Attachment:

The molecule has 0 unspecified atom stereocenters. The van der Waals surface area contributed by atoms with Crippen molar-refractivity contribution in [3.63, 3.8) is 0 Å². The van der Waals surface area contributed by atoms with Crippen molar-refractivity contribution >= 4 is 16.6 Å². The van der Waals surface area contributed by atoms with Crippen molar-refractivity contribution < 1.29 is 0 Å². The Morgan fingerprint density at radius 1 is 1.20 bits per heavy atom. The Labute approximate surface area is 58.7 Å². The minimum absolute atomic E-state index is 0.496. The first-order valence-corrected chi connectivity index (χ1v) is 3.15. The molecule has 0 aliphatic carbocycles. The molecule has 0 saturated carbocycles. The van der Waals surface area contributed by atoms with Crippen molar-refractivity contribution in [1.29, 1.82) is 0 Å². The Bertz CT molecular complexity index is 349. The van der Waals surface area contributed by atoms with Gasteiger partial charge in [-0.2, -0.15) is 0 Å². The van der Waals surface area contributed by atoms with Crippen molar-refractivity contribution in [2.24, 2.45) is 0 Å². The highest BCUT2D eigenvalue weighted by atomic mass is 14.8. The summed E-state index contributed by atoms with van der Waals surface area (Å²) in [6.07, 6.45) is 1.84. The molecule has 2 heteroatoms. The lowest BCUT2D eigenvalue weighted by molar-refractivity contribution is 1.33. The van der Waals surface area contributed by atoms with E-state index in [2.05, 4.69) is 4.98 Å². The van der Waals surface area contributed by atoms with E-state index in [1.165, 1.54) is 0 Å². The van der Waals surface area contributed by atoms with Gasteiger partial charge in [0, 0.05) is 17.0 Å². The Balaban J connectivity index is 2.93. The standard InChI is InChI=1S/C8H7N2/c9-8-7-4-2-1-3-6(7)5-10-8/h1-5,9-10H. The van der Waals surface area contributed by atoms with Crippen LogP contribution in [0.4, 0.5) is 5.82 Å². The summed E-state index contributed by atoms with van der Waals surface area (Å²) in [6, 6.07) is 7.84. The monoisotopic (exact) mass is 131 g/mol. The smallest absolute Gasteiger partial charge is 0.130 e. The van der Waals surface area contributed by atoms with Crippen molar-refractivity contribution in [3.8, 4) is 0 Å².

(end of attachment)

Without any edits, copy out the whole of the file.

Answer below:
The molecule has 0 unspecified atom stereocenters. The van der Waals surface area contributed by atoms with Crippen molar-refractivity contribution in [3.63, 3.8) is 0 Å². The van der Waals surface area contributed by atoms with Crippen molar-refractivity contribution >= 4 is 16.6 Å². The van der Waals surface area contributed by atoms with Crippen molar-refractivity contribution < 1.29 is 0 Å². The Morgan fingerprint density at radius 1 is 1.20 bits per heavy atom. The Labute approximate surface area is 58.7 Å². The minimum absolute atomic E-state index is 0.496. The first-order valence-corrected chi connectivity index (χ1v) is 3.15. The molecule has 0 aliphatic carbocycles. The molecule has 0 saturated carbocycles. The van der Waals surface area contributed by atoms with Crippen molar-refractivity contribution in [1.29, 1.82) is 0 Å². The Bertz CT molecular complexity index is 349. The van der Waals surface area contributed by atoms with Gasteiger partial charge in [-0.2, -0.15) is 0 Å². The van der Waals surface area contributed by atoms with Crippen molar-refractivity contribution in [2.24, 2.45) is 0 Å². The highest BCUT2D eigenvalue weighted by atomic mass is 14.8. The summed E-state index contributed by atoms with van der Waals surface area (Å²) in [6.07, 6.45) is 1.84. The molecule has 2 heteroatoms. The lowest BCUT2D eigenvalue weighted by molar-refractivity contribution is 1.33. The van der Waals surface area contributed by atoms with E-state index in [2.05, 4.69) is 4.98 Å². The van der Waals surface area contributed by atoms with E-state index in [1.165, 1.54) is 0 Å². The van der Waals surface area contributed by atoms with Gasteiger partial charge in [0, 0.05) is 17.0 Å². The Balaban J connectivity index is 2.93. The standard InChI is InChI=1S/C8H7N2/c9-8-7-4-2-1-3-6(7)5-10-8/h1-5,9-10H. The van der Waals surface area contributed by atoms with Crippen LogP contribution in [0.4, 0.5) is 5.82 Å². The summed E-state index contributed by atoms with van der Waals surface area (Å²) in [6, 6.07) is 7.84. The monoisotopic (exact) mass is 131 g/mol. The smallest absolute Gasteiger partial charge is 0.130 e. The van der Waals surface area contributed by atoms with Crippen molar-refractivity contribution in [3.8, 4) is 0 Å².